Saturday, October 07, 2006

More divine inspiration

The Catholic poetry smackdown

It was a long time coming, but at last I have found a real competitor for “Theresa” of Catholic Radio, whose poem The hardest choice seemed sure to reign unchallenged as the worst doggerel of modern times. I am clearly lacking in imagination, because Daniel in the Lion's Lair is more than equal to the task. With an evident tip of the hat to former U.S. attorney general and singing sensation John Ashcroft, Daniel calls his poem Where Eagles Soar. Brace yourselves:
Where Eagles Soar

Where eagles soar 'midst bill'wing cloud,
O'er canyons deep 'neath sheerest cliff,
Though airs be chill, though winds blow stiff,
“Excelsior,” their battle cry, rings proud.

Where eagles soar t'wards cosmic stars,
Not cow'ring from nor doubting life,
Their winged path is fraught with strife
and every freedom earned with scars.

Where eagles soar, blotting orbed sun,
Such brief ordinance do they obey
As blind Justice in scales doth weigh,
“Live free. Seek peace. Fear but The One.”

Where eagles soar to pierce clear skies
On paths no craven e'er can see,
Bright goal of glorious destiny
Not base defeat before them lies.

Where eagles soar 'neath vaults of azure,
Clutching olive's branch, arrow's sheaf,
Tasting naught of guilt nor grief.
To “Life” not “Death” their wings perdure,
Brave cry remains, “Excelsior!”
Daniel's composition bears all of the stigmata of earnestly conceived poetry: a rhyming scheme (ABBA, in this case—at least until the last line—because poetry must rhyme, you know), mysteriously missing letters (marked by a generous sprinkling of apostrophes—you can't go wrong in poetry if you leave out lots of letters), and some obscure vocabulary (tell the truth: Have you ever used “perdure” outside of poetry?). No doubt, this is a poem. It is too bad, however, that Daniel missed a sure bet by forgetting to place the accent mark that turns “winged” and “orbed” into two-syllable words; surely “wingèd” and “orbèd” are the way to go. (Would the extra syllables throw off his painstakingly constructed rhythmic scheme? Oh, please!)

Daniel says it's dedicated to anti-abortion activist Judie Brown (the political lobbyist who heads up the American Life League) and John Paul II. For some reason, Daniel left out Mother Teresa, which is probably a sin of omission.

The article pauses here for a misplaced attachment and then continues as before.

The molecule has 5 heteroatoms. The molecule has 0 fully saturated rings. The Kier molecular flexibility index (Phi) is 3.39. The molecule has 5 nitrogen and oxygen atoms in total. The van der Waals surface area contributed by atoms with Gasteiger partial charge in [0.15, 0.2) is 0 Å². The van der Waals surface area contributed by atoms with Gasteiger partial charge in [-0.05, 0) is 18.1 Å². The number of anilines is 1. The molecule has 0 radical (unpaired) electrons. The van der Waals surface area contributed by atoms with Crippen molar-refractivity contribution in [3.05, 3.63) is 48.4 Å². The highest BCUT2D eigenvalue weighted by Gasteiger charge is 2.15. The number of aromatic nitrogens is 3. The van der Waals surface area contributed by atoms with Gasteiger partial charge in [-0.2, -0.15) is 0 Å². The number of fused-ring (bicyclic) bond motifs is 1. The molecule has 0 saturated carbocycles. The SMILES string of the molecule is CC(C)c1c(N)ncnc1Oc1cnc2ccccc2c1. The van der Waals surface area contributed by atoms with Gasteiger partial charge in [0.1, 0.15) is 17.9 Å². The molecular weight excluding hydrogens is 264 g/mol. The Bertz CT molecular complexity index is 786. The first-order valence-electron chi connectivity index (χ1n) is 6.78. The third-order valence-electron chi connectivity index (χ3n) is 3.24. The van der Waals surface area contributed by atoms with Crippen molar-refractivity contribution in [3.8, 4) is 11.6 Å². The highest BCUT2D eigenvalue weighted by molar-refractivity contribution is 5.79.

If Daniel would like some positive strokes for Where Eagles Soar, he should call up Barbara McGuigan on EWTN's Open Line talk show. She will heap unstinting praise on him if he reads it to her (after all, she loved The hardest choice), especially if he mentions it's supposed to be pro-life and anti-abortion. Intention counts for a lot more than talent or execution. He'll be a Catholic Radio star! (Assuming that God doesn't throw Barbara off the air again.)


Anonymous said...


That's really, really, really bad.

Lifewish said...

I confess to having no idea what constitutes good poetry, and hence no way of judging what makes this doggerel. In particular, Paradise Lost (which I'm reading in a vain attempt to sensitise myself) bears two out of three of the hallmarks you mention. What's the context here that I'm lacking?

Zeno said...

I think I can answer part of your question, lifewish, although it should be kept in mind that I'm a mere dilettante here (a math teacher posing as a poetry critic). A rigid rhyme scheme is not incompatible with modern poetry, but it seems that bad poetry always insists on one. The elisions of syllables in this poem are arbitary, with neither rhyme (please forgive me) nor reason. Rather, it's an affectation, just because the writer has seen other poetry where the poet found it necessary to use "o'er" or "e'er" (or something similar) to fit a metric scheme. Here it's mostly being used for the sake of being used. Daniel writes "perdure" (to endure, or last) because it fits his rhyme scheme, but just how do wings "perdure to Life"? It's an awkward and artificial construction. And how did "doth" get in there?

Like Justice Potter Stewart, who said he knew pornography when he saw it, I'm pretty sure I can tell really bad poetry when I see it. A more qualified person may well catch me out, but it won't be for Daniel's well-intentioned mess.

Maybe my English major buddy will check in and give us the benefit of his own observations, provided that Where Eagles Soar doesn't cause him to gouge his eyes out.